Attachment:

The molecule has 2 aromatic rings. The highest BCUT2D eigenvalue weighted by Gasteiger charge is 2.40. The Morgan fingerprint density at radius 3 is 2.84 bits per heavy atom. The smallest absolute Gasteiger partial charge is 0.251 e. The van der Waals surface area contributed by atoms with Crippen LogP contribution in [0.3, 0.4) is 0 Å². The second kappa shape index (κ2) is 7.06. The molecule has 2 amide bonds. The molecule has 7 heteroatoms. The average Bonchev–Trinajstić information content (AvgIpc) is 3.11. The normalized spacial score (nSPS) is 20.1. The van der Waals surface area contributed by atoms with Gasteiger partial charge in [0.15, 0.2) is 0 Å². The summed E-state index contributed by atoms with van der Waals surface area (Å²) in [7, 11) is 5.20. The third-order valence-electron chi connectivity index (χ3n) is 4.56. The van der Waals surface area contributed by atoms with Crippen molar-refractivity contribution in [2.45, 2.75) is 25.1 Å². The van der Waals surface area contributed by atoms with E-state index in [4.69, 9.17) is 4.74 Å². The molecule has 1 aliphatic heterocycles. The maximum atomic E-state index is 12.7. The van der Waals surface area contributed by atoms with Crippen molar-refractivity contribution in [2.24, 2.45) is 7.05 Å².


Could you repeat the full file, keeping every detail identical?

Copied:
The molecule has 2 aromatic rings. The highest BCUT2D eigenvalue weighted by Gasteiger charge is 2.40. The Morgan fingerprint density at radius 3 is 2.84 bits per heavy atom. The smallest absolute Gasteiger partial charge is 0.251 e. The van der Waals surface area contributed by atoms with Crippen LogP contribution in [0.3, 0.4) is 0 Å². The second kappa shape index (κ2) is 7.06. The molecule has 2 amide bonds. The molecule has 7 heteroatoms. The average Bonchev–Trinajstić information content (AvgIpc) is 3.11. The normalized spacial score (nSPS) is 20.1. The van der Waals surface area contributed by atoms with Gasteiger partial charge in [0.15, 0.2) is 0 Å². The summed E-state index contributed by atoms with van der Waals surface area (Å²) in [7, 11) is 5.20. The third-order valence-electron chi connectivity index (χ3n) is 4.56. The van der Waals surface area contributed by atoms with Crippen molar-refractivity contribution in [2.45, 2.75) is 25.1 Å². The van der Waals surface area contributed by atoms with E-state index in [4.69, 9.17) is 4.74 Å². The molecule has 1 aliphatic heterocycles. The maximum atomic E-state index is 12.7. The van der Waals surface area contributed by atoms with Crippen molar-refractivity contribution in [2.24, 2.45) is 7.05 Å².